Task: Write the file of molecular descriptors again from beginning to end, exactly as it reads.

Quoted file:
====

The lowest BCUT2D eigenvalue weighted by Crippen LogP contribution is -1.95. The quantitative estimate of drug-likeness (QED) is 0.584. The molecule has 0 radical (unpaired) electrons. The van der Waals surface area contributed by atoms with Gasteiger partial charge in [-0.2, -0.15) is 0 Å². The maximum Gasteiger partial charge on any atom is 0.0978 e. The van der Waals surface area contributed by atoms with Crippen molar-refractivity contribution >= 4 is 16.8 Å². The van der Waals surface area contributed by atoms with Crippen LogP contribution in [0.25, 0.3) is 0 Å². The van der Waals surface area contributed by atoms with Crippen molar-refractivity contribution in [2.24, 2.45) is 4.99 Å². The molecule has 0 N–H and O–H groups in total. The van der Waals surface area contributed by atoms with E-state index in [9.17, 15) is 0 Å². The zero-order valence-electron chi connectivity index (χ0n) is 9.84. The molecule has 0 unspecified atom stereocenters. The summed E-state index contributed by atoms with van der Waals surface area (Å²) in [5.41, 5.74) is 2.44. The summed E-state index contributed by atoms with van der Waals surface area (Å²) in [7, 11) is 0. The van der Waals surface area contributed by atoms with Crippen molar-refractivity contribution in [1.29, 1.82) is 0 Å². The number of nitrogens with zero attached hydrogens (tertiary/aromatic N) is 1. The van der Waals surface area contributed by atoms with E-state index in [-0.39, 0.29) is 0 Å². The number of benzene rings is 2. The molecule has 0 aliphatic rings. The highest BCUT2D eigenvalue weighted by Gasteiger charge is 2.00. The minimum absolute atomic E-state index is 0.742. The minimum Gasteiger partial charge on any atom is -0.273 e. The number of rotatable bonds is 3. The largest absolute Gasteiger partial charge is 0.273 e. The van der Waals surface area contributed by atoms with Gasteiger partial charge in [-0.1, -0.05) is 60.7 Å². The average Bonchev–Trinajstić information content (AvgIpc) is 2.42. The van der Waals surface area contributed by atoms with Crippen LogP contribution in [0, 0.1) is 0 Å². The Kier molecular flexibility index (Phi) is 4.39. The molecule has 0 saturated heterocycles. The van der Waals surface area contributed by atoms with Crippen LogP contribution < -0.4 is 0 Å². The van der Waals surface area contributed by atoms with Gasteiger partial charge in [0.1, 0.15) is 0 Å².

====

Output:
The lowest BCUT2D eigenvalue weighted by Crippen LogP contribution is -1.95. The quantitative estimate of drug-likeness (QED) is 0.584. The molecule has 0 radical (unpaired) electrons. The van der Waals surface area contributed by atoms with Gasteiger partial charge in [-0.2, -0.15) is 0 Å². The maximum Gasteiger partial charge on any atom is 0.0978 e. The van der Waals surface area contributed by atoms with Crippen molar-refractivity contribution >= 4 is 16.8 Å². The van der Waals surface area contributed by atoms with Crippen LogP contribution in [0.25, 0.3) is 0 Å². The van der Waals surface area contributed by atoms with Crippen molar-refractivity contribution in [2.24, 2.45) is 4.99 Å². The molecule has 0 N–H and O–H groups in total. The van der Waals surface area contributed by atoms with E-state index in [9.17, 15) is 0 Å². The zero-order valence-electron chi connectivity index (χ0n) is 9.84. The molecule has 0 unspecified atom stereocenters. The summed E-state index contributed by atoms with van der Waals surface area (Å²) in [5.41, 5.74) is 2.44. The summed E-state index contributed by atoms with van der Waals surface area (Å²) in [7, 11) is 0. The van der Waals surface area contributed by atoms with Crippen molar-refractivity contribution in [1.29, 1.82) is 0 Å². The number of nitrogens with zero attached hydrogens (tertiary/aromatic N) is 1. The van der Waals surface area contributed by atoms with E-state index in [-0.39, 0.29) is 0 Å². The number of benzene rings is 2. The molecule has 0 aliphatic rings. The highest BCUT2D eigenvalue weighted by Gasteiger charge is 2.00. The minimum absolute atomic E-state index is 0.742. The minimum Gasteiger partial charge on any atom is -0.273 e. The number of rotatable bonds is 3. The largest absolute Gasteiger partial charge is 0.273 e. The van der Waals surface area contributed by atoms with Gasteiger partial charge in [-0.1, -0.05) is 60.7 Å². The average Bonchev–Trinajstić information content (AvgIpc) is 2.42. The van der Waals surface area contributed by atoms with Crippen LogP contribution in [0, 0.1) is 0 Å². The Kier molecular flexibility index (Phi) is 4.39. The molecule has 0 saturated heterocycles. The van der Waals surface area contributed by atoms with Crippen LogP contribution < -0.4 is 0 Å². The van der Waals surface area contributed by atoms with Gasteiger partial charge in [0.1, 0.15) is 0 Å².